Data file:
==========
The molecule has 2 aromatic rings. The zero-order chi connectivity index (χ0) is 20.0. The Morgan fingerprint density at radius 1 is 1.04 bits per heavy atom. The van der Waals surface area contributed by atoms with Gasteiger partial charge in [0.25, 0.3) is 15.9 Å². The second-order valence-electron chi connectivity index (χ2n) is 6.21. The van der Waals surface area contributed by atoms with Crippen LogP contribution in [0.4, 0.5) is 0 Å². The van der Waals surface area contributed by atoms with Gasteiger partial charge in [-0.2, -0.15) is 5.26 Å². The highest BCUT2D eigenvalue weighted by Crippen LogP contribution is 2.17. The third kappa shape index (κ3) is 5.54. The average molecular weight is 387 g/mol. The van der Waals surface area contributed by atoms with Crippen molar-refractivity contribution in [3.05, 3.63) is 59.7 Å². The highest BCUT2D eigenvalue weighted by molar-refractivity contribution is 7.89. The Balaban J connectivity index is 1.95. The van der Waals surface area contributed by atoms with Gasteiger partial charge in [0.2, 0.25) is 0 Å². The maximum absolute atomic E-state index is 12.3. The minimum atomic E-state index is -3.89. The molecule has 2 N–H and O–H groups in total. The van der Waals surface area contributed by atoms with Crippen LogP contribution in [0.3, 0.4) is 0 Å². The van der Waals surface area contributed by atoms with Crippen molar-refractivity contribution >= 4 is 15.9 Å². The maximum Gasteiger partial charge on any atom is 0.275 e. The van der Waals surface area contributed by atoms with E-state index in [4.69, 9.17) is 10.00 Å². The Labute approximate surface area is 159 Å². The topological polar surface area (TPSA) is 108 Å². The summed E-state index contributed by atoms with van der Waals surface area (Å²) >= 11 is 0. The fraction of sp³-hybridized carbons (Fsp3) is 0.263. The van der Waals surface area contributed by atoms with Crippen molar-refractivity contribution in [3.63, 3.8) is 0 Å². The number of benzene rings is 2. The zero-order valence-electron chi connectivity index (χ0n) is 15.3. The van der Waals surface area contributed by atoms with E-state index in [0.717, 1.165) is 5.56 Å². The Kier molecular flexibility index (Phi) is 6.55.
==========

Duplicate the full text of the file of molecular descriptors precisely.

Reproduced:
The molecule has 2 aromatic rings. The zero-order chi connectivity index (χ0) is 20.0. The Morgan fingerprint density at radius 1 is 1.04 bits per heavy atom. The van der Waals surface area contributed by atoms with Gasteiger partial charge in [0.25, 0.3) is 15.9 Å². The second-order valence-electron chi connectivity index (χ2n) is 6.21. The van der Waals surface area contributed by atoms with Crippen LogP contribution in [0.4, 0.5) is 0 Å². The van der Waals surface area contributed by atoms with Gasteiger partial charge in [-0.2, -0.15) is 5.26 Å². The highest BCUT2D eigenvalue weighted by Crippen LogP contribution is 2.17. The third kappa shape index (κ3) is 5.54. The average molecular weight is 387 g/mol. The van der Waals surface area contributed by atoms with Crippen molar-refractivity contribution in [3.05, 3.63) is 59.7 Å². The highest BCUT2D eigenvalue weighted by molar-refractivity contribution is 7.89. The Balaban J connectivity index is 1.95. The van der Waals surface area contributed by atoms with Gasteiger partial charge in [0.2, 0.25) is 0 Å². The maximum absolute atomic E-state index is 12.3. The minimum atomic E-state index is -3.89. The molecule has 2 N–H and O–H groups in total. The van der Waals surface area contributed by atoms with Crippen LogP contribution in [0.3, 0.4) is 0 Å². The van der Waals surface area contributed by atoms with Crippen molar-refractivity contribution >= 4 is 15.9 Å². The maximum Gasteiger partial charge on any atom is 0.275 e. The van der Waals surface area contributed by atoms with E-state index in [4.69, 9.17) is 10.00 Å². The Labute approximate surface area is 159 Å². The topological polar surface area (TPSA) is 108 Å². The summed E-state index contributed by atoms with van der Waals surface area (Å²) >= 11 is 0. The fraction of sp³-hybridized carbons (Fsp3) is 0.263. The van der Waals surface area contributed by atoms with Crippen molar-refractivity contribution in [3.63, 3.8) is 0 Å². The number of benzene rings is 2. The zero-order valence-electron chi connectivity index (χ0n) is 15.3. The van der Waals surface area contributed by atoms with E-state index in [0.717, 1.165) is 5.56 Å². The Kier molecular flexibility index (Phi) is 6.55.